In “Bank Runs, Fragility, and Credit Easing,” Manuel Amador and Javier Bianchi present a theoretical model of self-fulfilling bank runs that also depend on conditions in the overall economy. A bank run occurs when investors lose confidence, triggering large deposit withdrawals and leading the bank to default on its obligations. They characterize how macroeconomic aggregates such as GDP or asset prices affect the vulnerability of individual banks and also how the number of banks facing a run affects those macroeconomic aggregates in turn. Bank runs may lead to all banks’ defaulting or only a few, depending on the leverage in the banking system and the reaction of asset prices. Credit easing, during which the central bank buys assets, turns out to be good or bad depending on whether a financial crisis is driven by fundamentals or by self-fulfilling runs. In a run triggered by fundamentals, credit easing leads to more banks’ defaulting, while a self-fulfilling run can be stabilized by credit easing.

In a financial crisis, the behavior of market participants and policymakers often depends on their experience and the collective memories and shared narratives relating to past crises. Dasol Kim, William Goetzmann, and Robert Shiller investigate this in their paper “Crash Narratives.” For collective memories about major stock market crashes, investors may rely on associated narratives, or “crash narratives,” to inform current beliefs and choices, and these narratives are often transmitted by the financial press. Recent advances in computational linguistics allow the authors to carefully analyze the language in newspaper articles that appear following major crashes. The authors provide evidence that crash narratives propagate broadly once they appear in news articles and that significantly explain predictive variation in market volatility. Survey data can help to distinguish between the effects of narrativity and fundamental conditions. Significantly, they also find that in times of high market stress and uncertainty, when investor attention is higher (measured by internet search volume), the financial press is more likely to tell stories, that is, to employ narratives, as opposed to just reporting prices, volumes, and other facts.5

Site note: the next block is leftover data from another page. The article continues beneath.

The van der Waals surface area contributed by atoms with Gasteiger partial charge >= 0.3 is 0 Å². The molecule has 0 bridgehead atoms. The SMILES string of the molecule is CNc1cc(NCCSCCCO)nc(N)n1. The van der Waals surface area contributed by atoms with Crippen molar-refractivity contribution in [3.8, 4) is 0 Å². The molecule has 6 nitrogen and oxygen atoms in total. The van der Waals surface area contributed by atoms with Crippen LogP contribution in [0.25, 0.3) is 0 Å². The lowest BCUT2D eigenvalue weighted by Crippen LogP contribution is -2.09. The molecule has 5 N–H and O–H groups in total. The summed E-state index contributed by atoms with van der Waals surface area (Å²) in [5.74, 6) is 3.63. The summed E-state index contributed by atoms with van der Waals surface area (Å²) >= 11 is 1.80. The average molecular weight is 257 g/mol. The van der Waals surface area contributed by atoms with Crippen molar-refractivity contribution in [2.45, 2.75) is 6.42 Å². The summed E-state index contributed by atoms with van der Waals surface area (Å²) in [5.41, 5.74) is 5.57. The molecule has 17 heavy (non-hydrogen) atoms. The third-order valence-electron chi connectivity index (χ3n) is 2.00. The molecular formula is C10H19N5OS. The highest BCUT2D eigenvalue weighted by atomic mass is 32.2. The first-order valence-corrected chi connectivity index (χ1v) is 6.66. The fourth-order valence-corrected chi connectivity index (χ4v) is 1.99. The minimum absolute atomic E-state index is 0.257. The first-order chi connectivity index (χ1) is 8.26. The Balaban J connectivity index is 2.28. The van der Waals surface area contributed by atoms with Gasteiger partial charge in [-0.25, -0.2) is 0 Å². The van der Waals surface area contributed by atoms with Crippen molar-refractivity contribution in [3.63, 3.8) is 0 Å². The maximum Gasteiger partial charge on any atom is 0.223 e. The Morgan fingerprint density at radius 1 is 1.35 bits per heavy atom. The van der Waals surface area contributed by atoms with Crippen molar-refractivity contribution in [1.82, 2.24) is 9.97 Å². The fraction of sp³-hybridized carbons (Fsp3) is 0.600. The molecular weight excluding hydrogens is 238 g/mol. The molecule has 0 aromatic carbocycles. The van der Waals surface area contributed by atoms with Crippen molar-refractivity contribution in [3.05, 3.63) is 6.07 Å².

Financial Institutions

Bank failures and banking panics are perennial financial stability issues. These may be caused by traditional problems such as banks’ taking excessive interest rate risk (Silicon Valley Bank is a recent example). However, the modern world has created a new set of risks, or, at a minimum, new variants of old risks. The papers in this session address the issue of cyberattacks and the disappearance of the London interbank offered rate (LIBOR), an interest rate used to set rates on trillions of dollars of loans and derivatives.

In “Cyberattacks and Financial Stability: Evidence from a Natural Experiment,” Antonis Kotidis and Stacey Schreft study the effects of a multiday cyberattack on a technology service provider (TSP). This attack impaired the ability of banks that used the TSP to send payments over Fedwire even though the Federal Reserve extended the time they had to submit payments and even though the banks were not directly attacked. This impairment (first-round effect) reduced payments to other banks (second-round effect), leaving them at risk of having too few reserves to send their own payments (a potential third-round effect). These innocent-bystander banks responded differently depending on their size and reserve holdings. Those with sufficient reserves drew down their reserves. For those without sufficient reserves, smaller banks borrowed from the discount window, while larger banks borrowed in the federal funds market. These significant adjustments to operations and funding prevented the second-round effect from spilling over into a third-round effect and broader financial instability. This highlights the importance of bank contingency planning, liquidity buffers, and the Federal Reserve in supporting the financial system’s recovery from a cyberattack.